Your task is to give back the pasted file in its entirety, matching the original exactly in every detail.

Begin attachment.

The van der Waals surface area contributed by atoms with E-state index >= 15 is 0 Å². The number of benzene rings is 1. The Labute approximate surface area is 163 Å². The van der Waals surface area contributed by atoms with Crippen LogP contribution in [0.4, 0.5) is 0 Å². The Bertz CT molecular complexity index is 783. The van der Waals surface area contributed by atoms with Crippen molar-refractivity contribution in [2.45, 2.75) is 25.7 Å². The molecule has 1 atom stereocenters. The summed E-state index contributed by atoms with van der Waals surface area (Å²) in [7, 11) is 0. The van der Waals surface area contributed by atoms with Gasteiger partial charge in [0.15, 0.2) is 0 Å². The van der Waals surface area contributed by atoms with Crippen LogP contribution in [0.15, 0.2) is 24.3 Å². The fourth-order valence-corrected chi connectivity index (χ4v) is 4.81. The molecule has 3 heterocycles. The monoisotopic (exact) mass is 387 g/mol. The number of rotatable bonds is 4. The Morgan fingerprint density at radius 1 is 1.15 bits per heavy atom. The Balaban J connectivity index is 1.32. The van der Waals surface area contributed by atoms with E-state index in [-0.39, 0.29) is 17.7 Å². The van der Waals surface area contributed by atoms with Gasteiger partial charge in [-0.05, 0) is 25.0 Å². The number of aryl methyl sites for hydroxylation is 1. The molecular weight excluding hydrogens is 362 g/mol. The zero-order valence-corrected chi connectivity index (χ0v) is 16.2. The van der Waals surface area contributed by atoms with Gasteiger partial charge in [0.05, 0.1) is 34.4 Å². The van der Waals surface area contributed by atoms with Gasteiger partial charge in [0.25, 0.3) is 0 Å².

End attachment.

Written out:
The van der Waals surface area contributed by atoms with E-state index >= 15 is 0 Å². The number of benzene rings is 1. The Labute approximate surface area is 163 Å². The van der Waals surface area contributed by atoms with Crippen LogP contribution in [0.4, 0.5) is 0 Å². The Bertz CT molecular complexity index is 783. The van der Waals surface area contributed by atoms with Crippen molar-refractivity contribution in [2.45, 2.75) is 25.7 Å². The molecule has 1 atom stereocenters. The summed E-state index contributed by atoms with van der Waals surface area (Å²) in [7, 11) is 0. The van der Waals surface area contributed by atoms with Gasteiger partial charge in [0.15, 0.2) is 0 Å². The van der Waals surface area contributed by atoms with Crippen LogP contribution in [0.15, 0.2) is 24.3 Å². The fourth-order valence-corrected chi connectivity index (χ4v) is 4.81. The molecule has 3 heterocycles. The monoisotopic (exact) mass is 387 g/mol. The number of rotatable bonds is 4. The Morgan fingerprint density at radius 1 is 1.15 bits per heavy atom. The Balaban J connectivity index is 1.32. The van der Waals surface area contributed by atoms with E-state index in [-0.39, 0.29) is 17.7 Å². The van der Waals surface area contributed by atoms with Gasteiger partial charge in [-0.05, 0) is 25.0 Å². The number of aryl methyl sites for hydroxylation is 1. The molecular weight excluding hydrogens is 362 g/mol. The zero-order valence-corrected chi connectivity index (χ0v) is 16.2. The van der Waals surface area contributed by atoms with Gasteiger partial charge in [0.05, 0.1) is 34.4 Å². The van der Waals surface area contributed by atoms with Gasteiger partial charge in [0.25, 0.3) is 0 Å².